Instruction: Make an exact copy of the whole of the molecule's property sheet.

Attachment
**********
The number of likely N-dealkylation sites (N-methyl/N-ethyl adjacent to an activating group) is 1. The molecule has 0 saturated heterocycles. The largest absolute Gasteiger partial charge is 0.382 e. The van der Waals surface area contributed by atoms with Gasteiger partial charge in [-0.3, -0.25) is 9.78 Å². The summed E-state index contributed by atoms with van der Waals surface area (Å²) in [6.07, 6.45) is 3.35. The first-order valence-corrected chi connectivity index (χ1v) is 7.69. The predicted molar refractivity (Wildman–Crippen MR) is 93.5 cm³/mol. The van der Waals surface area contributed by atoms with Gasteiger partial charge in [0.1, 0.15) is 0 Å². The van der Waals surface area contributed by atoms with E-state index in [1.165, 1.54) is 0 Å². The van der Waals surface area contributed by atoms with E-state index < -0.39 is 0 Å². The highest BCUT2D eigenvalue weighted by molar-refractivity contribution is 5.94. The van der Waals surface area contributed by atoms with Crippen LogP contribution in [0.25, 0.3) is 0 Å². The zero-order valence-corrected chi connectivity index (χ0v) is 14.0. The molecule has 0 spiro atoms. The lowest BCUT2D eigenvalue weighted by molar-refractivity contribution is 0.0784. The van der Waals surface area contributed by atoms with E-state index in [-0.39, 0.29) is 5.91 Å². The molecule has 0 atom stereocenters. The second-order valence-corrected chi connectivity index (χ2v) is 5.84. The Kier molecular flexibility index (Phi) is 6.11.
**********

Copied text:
The number of likely N-dealkylation sites (N-methyl/N-ethyl adjacent to an activating group) is 1. The molecule has 0 saturated heterocycles. The largest absolute Gasteiger partial charge is 0.382 e. The van der Waals surface area contributed by atoms with Gasteiger partial charge in [-0.3, -0.25) is 9.78 Å². The summed E-state index contributed by atoms with van der Waals surface area (Å²) in [6.07, 6.45) is 3.35. The first-order valence-corrected chi connectivity index (χ1v) is 7.69. The predicted molar refractivity (Wildman–Crippen MR) is 93.5 cm³/mol. The van der Waals surface area contributed by atoms with Gasteiger partial charge in [0.1, 0.15) is 0 Å². The van der Waals surface area contributed by atoms with E-state index in [1.165, 1.54) is 0 Å². The van der Waals surface area contributed by atoms with E-state index < -0.39 is 0 Å². The highest BCUT2D eigenvalue weighted by molar-refractivity contribution is 5.94. The van der Waals surface area contributed by atoms with Crippen LogP contribution in [0.25, 0.3) is 0 Å². The zero-order valence-corrected chi connectivity index (χ0v) is 14.0. The molecule has 0 spiro atoms. The lowest BCUT2D eigenvalue weighted by molar-refractivity contribution is 0.0784. The van der Waals surface area contributed by atoms with E-state index in [-0.39, 0.29) is 5.91 Å². The molecule has 0 atom stereocenters. The second-order valence-corrected chi connectivity index (χ2v) is 5.84. The Kier molecular flexibility index (Phi) is 6.11.